For the last few weeks, I have been doing this internship at the Hyde Park Free Library. The bulk of my time so far has been dedicated to setting up their official Facebook page and working on other online endeavors. But this past Thursday, the library director, Greg, asked me if I wanted to help him with weeding. (For those not in the library world, weeding is what it sounds like: removing books from the collection that nobody is reading). Eager for the experience, I responded with a resounding “Oh hell yes!” and got to work.
The idea of weeding is appealing to me I think because I’m always looking for ways to downsize and streamline in my own life. I bought a Nook so that I could have one device instead of many books. I don’t collect things just to collect them. If I own an item, it’s generally because I intend for it to be used, and if it’s not used, I usually have no problem getting rid of it. Maybe I’ve been watching a little too much Hoarders, but the idea of streamlining the collection sounded fantastic. (As an aside, I kind of wished we were weeding out that copy of Snooki’s book sitting on the New shelf and throwing it back into the stinking pit of deepest Hell from which it came, but I can’t get everything I want.) I also figured this would be a good chance to write a blog entry about my experience. So here I am, writing a blog entry!
Basically, the process went like this: For the last twelve years or so, the library has been using a program called Millennium to do pretty much everything with the materials they have (checking out, checking in, putting on hold, sending to other libraries, etc etc etc). Greg made a print out of all of the books that hadn’t circulated in the entire time they’ve had Millennium–so, yeah, nobody had read these books in at least twelve years. Then I just took the list, found the books on the shelves, took them out of the computer system (by marking them as “discard”), stamped them with a fun DISCARDED stamp and blacked out the barcode. (Well, there was a little more to it than that–I looked to see if Hyde Park was the only library with the book. If no other library in the system had it, I would put it aside for Greg to look at and decide. Same for “classic” authors. Nobody had taken out a Balzac book in God-knows-how-long but I felt funny just discarding it, so I put it aside for Greg to look at before getting rid of it.)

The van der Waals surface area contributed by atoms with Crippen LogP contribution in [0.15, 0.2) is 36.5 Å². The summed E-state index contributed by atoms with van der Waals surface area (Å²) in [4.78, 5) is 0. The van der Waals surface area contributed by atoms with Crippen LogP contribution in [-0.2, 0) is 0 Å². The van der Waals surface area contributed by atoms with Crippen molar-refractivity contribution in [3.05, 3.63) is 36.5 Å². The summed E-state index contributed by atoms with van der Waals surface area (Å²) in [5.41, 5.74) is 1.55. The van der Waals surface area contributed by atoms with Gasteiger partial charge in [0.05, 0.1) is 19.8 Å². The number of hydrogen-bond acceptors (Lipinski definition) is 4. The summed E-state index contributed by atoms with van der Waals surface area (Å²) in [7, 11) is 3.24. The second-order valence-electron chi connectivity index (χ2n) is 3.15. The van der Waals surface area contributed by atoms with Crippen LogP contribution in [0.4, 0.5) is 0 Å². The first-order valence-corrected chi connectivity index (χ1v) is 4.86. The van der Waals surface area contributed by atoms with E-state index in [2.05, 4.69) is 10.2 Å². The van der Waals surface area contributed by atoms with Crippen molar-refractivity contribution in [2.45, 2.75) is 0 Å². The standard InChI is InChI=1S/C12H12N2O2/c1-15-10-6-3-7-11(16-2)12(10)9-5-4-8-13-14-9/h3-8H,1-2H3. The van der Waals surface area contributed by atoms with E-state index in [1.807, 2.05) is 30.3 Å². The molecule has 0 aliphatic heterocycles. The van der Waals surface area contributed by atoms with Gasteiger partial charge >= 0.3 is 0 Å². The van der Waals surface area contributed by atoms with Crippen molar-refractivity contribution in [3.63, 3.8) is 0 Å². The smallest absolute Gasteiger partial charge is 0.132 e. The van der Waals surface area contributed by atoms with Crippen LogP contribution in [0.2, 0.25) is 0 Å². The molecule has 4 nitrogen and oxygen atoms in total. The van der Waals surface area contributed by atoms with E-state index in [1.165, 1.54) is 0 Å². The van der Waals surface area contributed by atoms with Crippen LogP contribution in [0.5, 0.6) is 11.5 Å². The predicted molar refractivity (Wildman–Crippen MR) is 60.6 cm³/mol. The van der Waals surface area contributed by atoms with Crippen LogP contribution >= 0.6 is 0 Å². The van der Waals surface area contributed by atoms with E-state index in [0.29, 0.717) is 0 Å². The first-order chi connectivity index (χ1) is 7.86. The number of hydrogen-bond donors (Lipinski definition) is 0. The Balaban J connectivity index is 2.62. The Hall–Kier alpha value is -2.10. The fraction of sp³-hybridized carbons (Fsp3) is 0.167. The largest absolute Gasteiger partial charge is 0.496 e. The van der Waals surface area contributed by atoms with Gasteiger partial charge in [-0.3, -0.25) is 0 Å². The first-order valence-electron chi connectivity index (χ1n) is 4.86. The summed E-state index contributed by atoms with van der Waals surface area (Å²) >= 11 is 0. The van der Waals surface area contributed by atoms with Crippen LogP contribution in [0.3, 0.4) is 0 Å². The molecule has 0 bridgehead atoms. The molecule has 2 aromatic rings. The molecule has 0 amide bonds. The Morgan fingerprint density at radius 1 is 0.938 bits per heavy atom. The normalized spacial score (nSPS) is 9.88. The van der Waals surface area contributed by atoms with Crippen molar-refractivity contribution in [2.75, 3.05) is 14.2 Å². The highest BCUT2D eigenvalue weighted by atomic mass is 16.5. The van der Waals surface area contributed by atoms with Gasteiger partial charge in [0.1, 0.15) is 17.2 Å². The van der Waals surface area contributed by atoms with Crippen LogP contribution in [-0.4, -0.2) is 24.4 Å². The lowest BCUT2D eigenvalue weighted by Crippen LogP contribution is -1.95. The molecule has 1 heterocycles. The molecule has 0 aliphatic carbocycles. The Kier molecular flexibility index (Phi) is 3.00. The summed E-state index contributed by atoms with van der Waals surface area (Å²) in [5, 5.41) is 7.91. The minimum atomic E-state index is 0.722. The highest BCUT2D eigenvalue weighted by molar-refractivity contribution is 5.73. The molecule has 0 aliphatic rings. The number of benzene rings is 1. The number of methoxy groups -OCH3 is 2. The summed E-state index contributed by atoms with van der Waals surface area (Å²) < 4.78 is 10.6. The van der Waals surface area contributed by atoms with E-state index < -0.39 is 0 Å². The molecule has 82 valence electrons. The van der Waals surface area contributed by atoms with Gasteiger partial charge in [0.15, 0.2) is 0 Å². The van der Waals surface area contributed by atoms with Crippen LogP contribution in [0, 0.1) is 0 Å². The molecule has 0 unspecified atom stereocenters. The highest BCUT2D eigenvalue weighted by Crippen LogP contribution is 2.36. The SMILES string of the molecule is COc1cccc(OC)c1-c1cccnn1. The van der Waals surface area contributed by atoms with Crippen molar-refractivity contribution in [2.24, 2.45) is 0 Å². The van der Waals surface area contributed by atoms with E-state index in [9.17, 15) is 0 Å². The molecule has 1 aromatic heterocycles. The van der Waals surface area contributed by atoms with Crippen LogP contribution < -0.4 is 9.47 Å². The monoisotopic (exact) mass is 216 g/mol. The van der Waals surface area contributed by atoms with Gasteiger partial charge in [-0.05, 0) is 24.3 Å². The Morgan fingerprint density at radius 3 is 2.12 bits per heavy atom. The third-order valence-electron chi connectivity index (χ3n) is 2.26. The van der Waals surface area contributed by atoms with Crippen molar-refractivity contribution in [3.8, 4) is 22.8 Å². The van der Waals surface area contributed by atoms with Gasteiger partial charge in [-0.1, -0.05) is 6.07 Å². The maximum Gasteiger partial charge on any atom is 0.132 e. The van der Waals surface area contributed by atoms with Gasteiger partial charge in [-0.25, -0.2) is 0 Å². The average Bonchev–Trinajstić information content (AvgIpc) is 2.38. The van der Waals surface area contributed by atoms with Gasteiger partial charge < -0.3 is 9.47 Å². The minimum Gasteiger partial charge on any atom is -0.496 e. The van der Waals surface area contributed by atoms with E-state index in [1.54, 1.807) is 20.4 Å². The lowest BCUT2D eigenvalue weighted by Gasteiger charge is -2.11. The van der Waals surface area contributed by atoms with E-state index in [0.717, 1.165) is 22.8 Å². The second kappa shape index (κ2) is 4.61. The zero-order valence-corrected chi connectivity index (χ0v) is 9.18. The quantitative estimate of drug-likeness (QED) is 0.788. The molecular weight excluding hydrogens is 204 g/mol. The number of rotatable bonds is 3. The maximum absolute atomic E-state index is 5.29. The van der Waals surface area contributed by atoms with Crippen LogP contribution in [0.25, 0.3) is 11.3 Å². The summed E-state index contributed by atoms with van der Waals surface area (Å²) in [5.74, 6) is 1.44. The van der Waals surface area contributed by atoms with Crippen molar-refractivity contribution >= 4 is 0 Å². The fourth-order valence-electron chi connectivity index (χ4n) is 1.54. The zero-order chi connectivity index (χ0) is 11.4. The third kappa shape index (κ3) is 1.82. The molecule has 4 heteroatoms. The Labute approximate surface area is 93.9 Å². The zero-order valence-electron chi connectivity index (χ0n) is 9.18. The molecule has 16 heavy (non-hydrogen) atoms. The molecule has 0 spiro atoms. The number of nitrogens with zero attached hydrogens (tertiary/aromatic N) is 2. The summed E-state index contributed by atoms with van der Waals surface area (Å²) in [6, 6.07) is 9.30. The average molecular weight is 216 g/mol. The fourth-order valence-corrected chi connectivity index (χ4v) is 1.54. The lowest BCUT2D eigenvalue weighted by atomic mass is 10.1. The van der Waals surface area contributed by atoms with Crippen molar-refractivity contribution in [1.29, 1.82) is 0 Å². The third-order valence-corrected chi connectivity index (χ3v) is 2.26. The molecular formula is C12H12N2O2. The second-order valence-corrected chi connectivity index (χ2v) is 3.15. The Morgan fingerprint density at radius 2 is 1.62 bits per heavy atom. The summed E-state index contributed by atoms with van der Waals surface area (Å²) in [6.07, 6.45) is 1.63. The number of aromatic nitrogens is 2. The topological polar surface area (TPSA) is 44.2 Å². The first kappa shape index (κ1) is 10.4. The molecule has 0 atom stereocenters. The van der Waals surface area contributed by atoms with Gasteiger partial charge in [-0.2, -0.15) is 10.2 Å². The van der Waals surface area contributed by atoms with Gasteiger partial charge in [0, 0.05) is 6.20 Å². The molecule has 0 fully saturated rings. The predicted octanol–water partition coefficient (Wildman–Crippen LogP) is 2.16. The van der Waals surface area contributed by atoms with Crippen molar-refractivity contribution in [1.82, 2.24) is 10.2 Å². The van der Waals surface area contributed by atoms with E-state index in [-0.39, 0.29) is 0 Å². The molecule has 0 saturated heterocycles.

So, now my observations! What did I learn about people’s reading habits? What kinds of patterns emerged among these unwanted books?
Well, it seems like people don’t like political fiction. There was a noticeably large number of books on the list that had to do with Washington D.C., 1960s and 70s politicians and saucy political intrigue. Yeah, so apparently people aren’t so into that anymore. I suspect that there was a time (maybe in the 70s?) when they were all about it, but not anymore. Not even when the book is about a senator’s erectile dysfunction and has a provocative cover that would make nearly anybody’s inner 11-year-old snicker.
With a lot of the political fiction, I think it just dates itself eventually. Titles written in the political climate of the 60s and 70s aren’t necessarily going to be appealing to the people of today. Politics as a topic is by its nature timely and always changing. While people at the moment may be greatly interested in the latest astoundingly dumb thing to come out of Rick Santorum’s mouth, they don’t generally care anymore about the trysts of Bill Clinton.
And the covers…you may not be able to judge a book by its cover, but while this sweet line drawing of Benjamin Disraeli may have been appealing to your average reader forty years ago, it doesn’t quite grab you as intended these days.
So if you want to write a book that endures through the ages, it seems like it might not be advisable to write one about politics or politicians, even if they do have a tawdry love affair or erectile dysfunction.